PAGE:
New Jersey Devils season preview


By Scott Burnside, Special to ESPN.com

Of all the teams to have undergone a significant makeover, none has moved so dramatically from its historic identity as the New Jersey Devils. Gone is Scott Niedermayer, arguably the finest puck-moving defenseman in the league, a free-agent signee in Anaheim. Gone is the team's physical identity in Scott Stevens, who retired.

Coach Pat Burns, who guided the Devils to their third Cup win in 2003, is recuperating from recurring bouts with cancer, replaced by on-again, off-again coach Larry Robinson. Leading scorer Patrik Elias is out for at least the first month of the season and maybe more recovering from hepatitis A, contracted while playing in Russia during the lockout.

So what of the Devils, then?

Offense: Up front, the team's future seems pinned squarely on the shoulders of young Zach Parise, son of former NHLer J.P. Parise. The rookie has had time to develop with the team's AHL team in Albany and had a turn with the U.S. team at the world championships, but it's a lot of pressure. Too much perhaps. Unless one or two members of an offensive lineup filled with underachievers steps forward -- like Scott Gomez, Viktor Kozlov, Jeff Friesen and Sergei Brylin, (at least one of those players is likely to be shipped off to keep the Devils under the cap) -- the playoffs will be a difficult challenge.

Defense: Newcomer Dan McGillis will be counted on to take on the physical role abdicated by Stevens. In previous years, it was hoped Colin White might assume that role, but the 6-foot-4 defenseman hasn't proved capable, in part because he lacks the necessary foot speed and hockey acumen to make hits and get back into the play. Richard Matvichuk, signed away from Dallas before the lockout, also will be expected to help provide a defensive conscience for the Devils.

Goaltending: The game's finest netminder, Martin Brodeur, is the final link to the Devils' near-dynasty of the past decade, and is now by far the team's most important player. If, as expected, this team struggles to score, Brodeur will keep the Devils close. Although the game's best puck-handling netminder has been shackled with new rules restricting goaltenders' movement, watch for Brodeur to be on the cutting edge of netminders who try for the home-run pass in the absence of the red line.

YES … If enigmatic Vladimir Malakhov returns to All-Star form and Brian Rafalski is capable of shouldering more of the offensive load from the back end, the Devils' blue line actually might be more dangerous than in the past.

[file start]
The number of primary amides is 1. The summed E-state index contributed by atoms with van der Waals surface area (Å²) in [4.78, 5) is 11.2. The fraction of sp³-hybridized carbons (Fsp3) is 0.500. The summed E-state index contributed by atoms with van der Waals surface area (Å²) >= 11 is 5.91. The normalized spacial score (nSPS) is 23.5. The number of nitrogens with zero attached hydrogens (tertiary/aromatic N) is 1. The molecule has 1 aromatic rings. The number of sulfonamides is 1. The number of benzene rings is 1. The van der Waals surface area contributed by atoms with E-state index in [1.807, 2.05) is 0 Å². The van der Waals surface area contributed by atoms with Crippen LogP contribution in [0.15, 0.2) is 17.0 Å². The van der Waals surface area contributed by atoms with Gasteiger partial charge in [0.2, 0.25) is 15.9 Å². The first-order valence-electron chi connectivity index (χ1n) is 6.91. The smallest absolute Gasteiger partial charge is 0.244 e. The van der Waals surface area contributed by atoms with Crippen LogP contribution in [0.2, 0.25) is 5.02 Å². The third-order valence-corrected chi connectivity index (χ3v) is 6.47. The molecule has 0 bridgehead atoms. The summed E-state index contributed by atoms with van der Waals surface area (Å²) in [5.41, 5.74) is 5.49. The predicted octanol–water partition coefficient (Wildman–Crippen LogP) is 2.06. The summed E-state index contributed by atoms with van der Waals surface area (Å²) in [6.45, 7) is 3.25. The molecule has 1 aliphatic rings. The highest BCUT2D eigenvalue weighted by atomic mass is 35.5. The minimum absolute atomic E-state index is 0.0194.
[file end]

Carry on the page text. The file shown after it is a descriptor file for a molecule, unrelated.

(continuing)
BUT … If Malakhov reverts to the indifferent style of play that marked his time in Montreal and if David Hale and Paul Martin do not continue their development, the Devils will struggle defensively.


Scott Gomez. The former rookie of the year has struggled since winning the award in 2000, appearing regularly in someone's doghouse. If he's reunited on a line with Alexander Mogilny, it could be a career-saving move.


In the absence of crusty Burns, Robinson appears to have the perfect personality for retooling the team's identity. A proven winner and gifted teacher, Robinson will help the evolution of a crew of up-and-coming defensemen that includes Hale and Martin.


Mogilny has played for Robinson in the past and developed into a fine two-way player as a Devil under his leadership, winning a Cup and turning in a 43-goal performance the following season. At 36, Mogilny is recovering from minor operations on his hip but remains one of the most talented, exciting players in the game. With special teams at a premium, his role as both a power-play specialist and a dangerous penalty killer cannot be understated.


The Devils under GM Lou Lamoriello have prided themselves on allowing prospects to develop at the minor-league level, but he still needs to shed several million in salary, putting even more pressure on the farm system and imposing a sense of uncertainty on training camp.

Patrik Elias, LW
Elias led the Devils with 38 goals and 43 assists in 2003-04.

Martin Brodeur, G
Brodeur posted a 38-26-11 record and led the league in wins and shutouts (11).


I think the game is more mental than physical. You have to be in tremendous shape, but you have to want to do it in your head. … I didn't think I could put the mental parts there every day.

Scott Stevens on why he retired